Inside a Saturday Farmers’ Market
I have been going to the Amherst Farmers’ Market for over two decades now. It is a wonderful place as the Saturday morning has many farms and townspeople mingling. I wrote about AFM in the August, 2008 issue of the Sturbridge Times Magazine. Below is the article. A few of the people mentioned have passed away. They are still missed.
It starts early. Vendors drive up to the parking lot at the Amherst Farmers Market, and are guided in
by market manager, Max Breiteneicher. They unload and set up quickly. The market opens at
7:30 a.m. and townspeople get there fast and they know what they want.
This has been going on for over 30 years. From May to mid-November, every Saturday finds the
south parking lot on the common filled with sellers. The lane between the two sets of facing stands is
filled with customers. Some seem to have taken up the sport of speed shopping and others linger to
inquire about the farmers methods and ask when produce was picked. Some just pass the time of day.
It may not be correct to say it is a place to see and be seen but the social atmosphere is pervasive. I sus-
pect some regulars don’t even like vegetables or the other products we vend. They just love the
I didn’t expect to get too involved with the market. At the time I first approached David
Machowski, then market manager, I was (still am) a small-time beekeeper who just had honey to sell
and was looking for an outlet. David could not have been kinder. John Spineti, the president, was as welcoming.
So one morning saw me set up a small table. It was so much fun and everyone, whether customers
or vendors, were friendly. I was not there more than a short time when Bob Rondeau, an apple
orchardist and maple syrup producer from Ware and Gilbertville came over and introduced himself. As
friendly a man as you’ll ever meet and typical of the market
I was hooked. My weekends were not taken up anyway. I am not a golfer and my wife still refuses to
allow me to keep a string of polo ponies. Of course the question was, what else could I sell? We do have a good size garden for a family, but hardly a farm. Other vendors had niches that one would not be advised to compete on. I grow a lot of basil, but Delta Farm was actually making pesto at the market. I’m not a flower guy and there were already a few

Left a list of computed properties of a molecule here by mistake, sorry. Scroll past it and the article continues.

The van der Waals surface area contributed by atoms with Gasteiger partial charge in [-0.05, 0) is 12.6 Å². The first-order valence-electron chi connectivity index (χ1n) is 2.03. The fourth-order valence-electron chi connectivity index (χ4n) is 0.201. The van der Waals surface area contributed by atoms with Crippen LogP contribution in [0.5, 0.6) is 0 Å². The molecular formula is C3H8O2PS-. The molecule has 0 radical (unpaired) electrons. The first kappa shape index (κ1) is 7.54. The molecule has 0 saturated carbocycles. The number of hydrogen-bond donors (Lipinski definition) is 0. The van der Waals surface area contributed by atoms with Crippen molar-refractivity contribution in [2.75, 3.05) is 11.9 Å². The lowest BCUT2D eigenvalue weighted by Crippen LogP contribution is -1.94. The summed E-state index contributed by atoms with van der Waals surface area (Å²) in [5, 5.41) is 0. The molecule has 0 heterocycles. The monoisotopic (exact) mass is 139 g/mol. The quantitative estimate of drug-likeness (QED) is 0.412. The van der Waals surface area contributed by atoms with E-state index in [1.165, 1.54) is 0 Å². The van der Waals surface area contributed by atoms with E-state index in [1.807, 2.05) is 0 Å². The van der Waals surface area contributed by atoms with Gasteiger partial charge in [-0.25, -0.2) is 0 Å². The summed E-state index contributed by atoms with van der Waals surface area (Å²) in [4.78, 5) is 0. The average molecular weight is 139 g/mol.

sellers doing that well enough that they did not need my help. Carol Joyce had the herbalist posi-
tion sewn up.
Well the next summer we just planted a lot more beets and green beans. It’s not exactly agribusiness. In fact my wife used to say to customers, “Every green bean individually named.” That was a slight
exaggeration, but speaks to the nature of the Amherst market. Everyone wants to sell as much as
they can, but it is quality over quantity.
This year, we added a new product. It was a shock to me that it did so well. Our cows have been sharing their manure with us for years and we decided to
share it with our customers. We brought a few bags to the first market and though I’d not use the term
“sold like hot cakes,” there are flower gardeners who appreciated the output of grass fed cattle.
I like to think it is a unique product, but the market is full of things you don’t find everywhere. For example, I start my day with a jalapeno ciabatta from a baker that sets up. Farmer Dan Pratt grows fifty varieties of heirloom tomatoes. Want a steak and cheese sandwich? Jeanette of Chase Hill Farm
will sell you the cheese and the beef, all from grass-fed cattle. You do have to make the sandwich your-
There are hand made brooms from Justamere Tree Farm. Popsicles, my downfall, from Sunset
Farm. Larry Siegel will sell you wild mushrooms. You can get an eggplant from Jeremy of Simple
Gifts Farm. John Spineti of Twin Oaks Farm sold my daughter a fig tree several years ago that is still
bearing. Marie Fowler of Small Pond Farm has the
flowers you want. All this and more in a festival atmosphere.
This begs the question, as proposed by Larry Morrison in his article this month, why is there no
similar market in Sturbridge? Surely there are enough people who have an interest in fresh, locally grown food.
There once was. A number of years ago, I chanced on the now-defunct Sturbridge Farmers
Market. It looked a forlorn affair. Does that mean there can never be one?
Sturbridge should be a natural. It has a large enough population that can draw from other towns.
One problem with the previous Sturbridge marketwas location. The Amherst market is visible to
vehicle and foot traffic. If a market is to start here, it will have to be somewhere easy to see to build a
following. There are a couple of markets in the area.
Brimfield has one on Saturdays with a couple of vendors who seem to do okay. The Sunday
Brookfield Market at the Tip Top Country Store has about a half dozen stands who are doing a
A Sturbridge Market will not just happen. Building a market is not easy. With all that
Amherst has going for it, it wasn’t a piece of cake there either. It was the tenacity of the vendors
that made the difference. Jim Pitts, one of the Pillars at Amherst told me why they succeeded.
He quoted a definition of character; it is “To persist long after the mood is gone.”
Amherst is the land where they just kept at it and did it. I’m so grateful they did.